npx create-next-app your-app-name
Now start it in development mode with yarn dev.
Let’s take an example. We will create a file in our /pages folder, named AlbumsListPage.js that we will use to show a list of albums by our favorite musical artists.
Now you have to make sure of the following:
- getStaticProps must be exported from a component in the ‘/pages’ directory, otherwise, it will not be recognized by Next.js.
- preface getStaticProps with export and async. This function returns an object, which is required to contain a props object which we pass our list of albums
- Lastly, we can then access albums via props
Server Side Rendering
There are cases where data is updated on user request. For instance, on a search where data is updated frequently. This is exactly a situation where SSR is employed to fetch data while still serving a fully up-to-date HTML page.
Here have a look at the code where we export an async function called getServerSideProps:
So what’s the difference here? You will notice that on each request for the web page getServerSideProps is called instead of at build time. But this method is slower as compared to static generation but it stands out because it makes sure that you always have up-to-date props.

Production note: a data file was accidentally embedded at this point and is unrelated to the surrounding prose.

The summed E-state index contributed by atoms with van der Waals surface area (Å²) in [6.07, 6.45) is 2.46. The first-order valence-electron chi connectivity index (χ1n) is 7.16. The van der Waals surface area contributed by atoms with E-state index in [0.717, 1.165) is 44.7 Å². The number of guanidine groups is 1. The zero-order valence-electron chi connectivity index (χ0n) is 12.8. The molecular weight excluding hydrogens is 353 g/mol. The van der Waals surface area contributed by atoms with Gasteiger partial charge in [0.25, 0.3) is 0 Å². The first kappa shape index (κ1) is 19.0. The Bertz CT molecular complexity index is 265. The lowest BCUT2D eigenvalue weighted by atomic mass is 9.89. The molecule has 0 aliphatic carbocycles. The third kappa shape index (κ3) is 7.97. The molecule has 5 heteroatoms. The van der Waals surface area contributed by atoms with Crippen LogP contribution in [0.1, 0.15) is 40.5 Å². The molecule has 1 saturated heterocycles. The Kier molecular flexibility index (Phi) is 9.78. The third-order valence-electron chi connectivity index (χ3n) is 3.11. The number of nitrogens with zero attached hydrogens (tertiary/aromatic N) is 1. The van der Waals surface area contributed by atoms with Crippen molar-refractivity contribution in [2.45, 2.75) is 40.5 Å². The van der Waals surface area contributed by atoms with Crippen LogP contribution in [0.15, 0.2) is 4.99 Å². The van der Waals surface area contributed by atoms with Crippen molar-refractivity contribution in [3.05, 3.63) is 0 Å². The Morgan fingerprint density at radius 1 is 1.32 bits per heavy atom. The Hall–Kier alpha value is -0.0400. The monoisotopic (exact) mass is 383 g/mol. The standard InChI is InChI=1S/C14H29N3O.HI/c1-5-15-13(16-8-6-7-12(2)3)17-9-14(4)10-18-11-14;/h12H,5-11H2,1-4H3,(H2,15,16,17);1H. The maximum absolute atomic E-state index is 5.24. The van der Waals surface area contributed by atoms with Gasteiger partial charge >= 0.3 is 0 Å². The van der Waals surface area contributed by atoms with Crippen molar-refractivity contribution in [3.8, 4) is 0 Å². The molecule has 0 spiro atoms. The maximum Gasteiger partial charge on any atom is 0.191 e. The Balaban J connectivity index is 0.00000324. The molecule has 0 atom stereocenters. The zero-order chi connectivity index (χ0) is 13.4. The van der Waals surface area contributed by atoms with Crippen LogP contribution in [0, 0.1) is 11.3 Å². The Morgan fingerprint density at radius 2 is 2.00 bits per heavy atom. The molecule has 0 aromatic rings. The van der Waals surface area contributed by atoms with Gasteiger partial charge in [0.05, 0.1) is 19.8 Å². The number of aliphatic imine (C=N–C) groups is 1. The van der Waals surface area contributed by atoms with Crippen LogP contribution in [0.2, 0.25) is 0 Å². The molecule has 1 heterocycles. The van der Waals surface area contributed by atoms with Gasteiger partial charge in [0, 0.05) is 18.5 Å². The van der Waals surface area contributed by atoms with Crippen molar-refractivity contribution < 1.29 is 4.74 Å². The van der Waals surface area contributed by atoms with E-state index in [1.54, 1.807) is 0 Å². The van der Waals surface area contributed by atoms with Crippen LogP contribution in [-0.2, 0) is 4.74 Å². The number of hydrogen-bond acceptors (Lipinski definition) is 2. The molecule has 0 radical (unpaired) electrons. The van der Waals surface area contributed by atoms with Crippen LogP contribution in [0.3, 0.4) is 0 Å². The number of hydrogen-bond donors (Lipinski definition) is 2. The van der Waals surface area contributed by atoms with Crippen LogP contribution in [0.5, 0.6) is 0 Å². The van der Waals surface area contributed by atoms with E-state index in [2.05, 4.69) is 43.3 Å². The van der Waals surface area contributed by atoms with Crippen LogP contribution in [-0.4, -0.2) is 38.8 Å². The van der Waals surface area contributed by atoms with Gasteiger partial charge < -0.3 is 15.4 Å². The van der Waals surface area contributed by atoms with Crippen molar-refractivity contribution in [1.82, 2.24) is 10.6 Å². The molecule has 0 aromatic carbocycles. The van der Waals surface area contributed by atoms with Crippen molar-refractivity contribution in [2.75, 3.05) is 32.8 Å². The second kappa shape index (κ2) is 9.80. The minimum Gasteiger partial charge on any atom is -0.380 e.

We recommend that you should pick the Next.js framework that prepares your React app for production at scale.
In a nutshell:
For fetching data when it can be performed before a user’s request Static Site Generation should be your main method. This is because it offers the best performance with cached pages and gives effective SEO for your pages.
At the same time, if the data needs to be fetched at the requested time but still want to pre-render your page’s HTML then Server side Rendering is your best bet. In this case, the performance will be slower than Static Site Generation and may require placeholder elements.
Overall, the Next.js framework gives the liberty to developers to decide on a Page by Page basis which pre-rendering method they’ll like to use; it actually depends on the application’s needs. And not just this, Next.js goes the extra mile by offering image optimization, routing and navigation, analytics, code splitting, and bundling.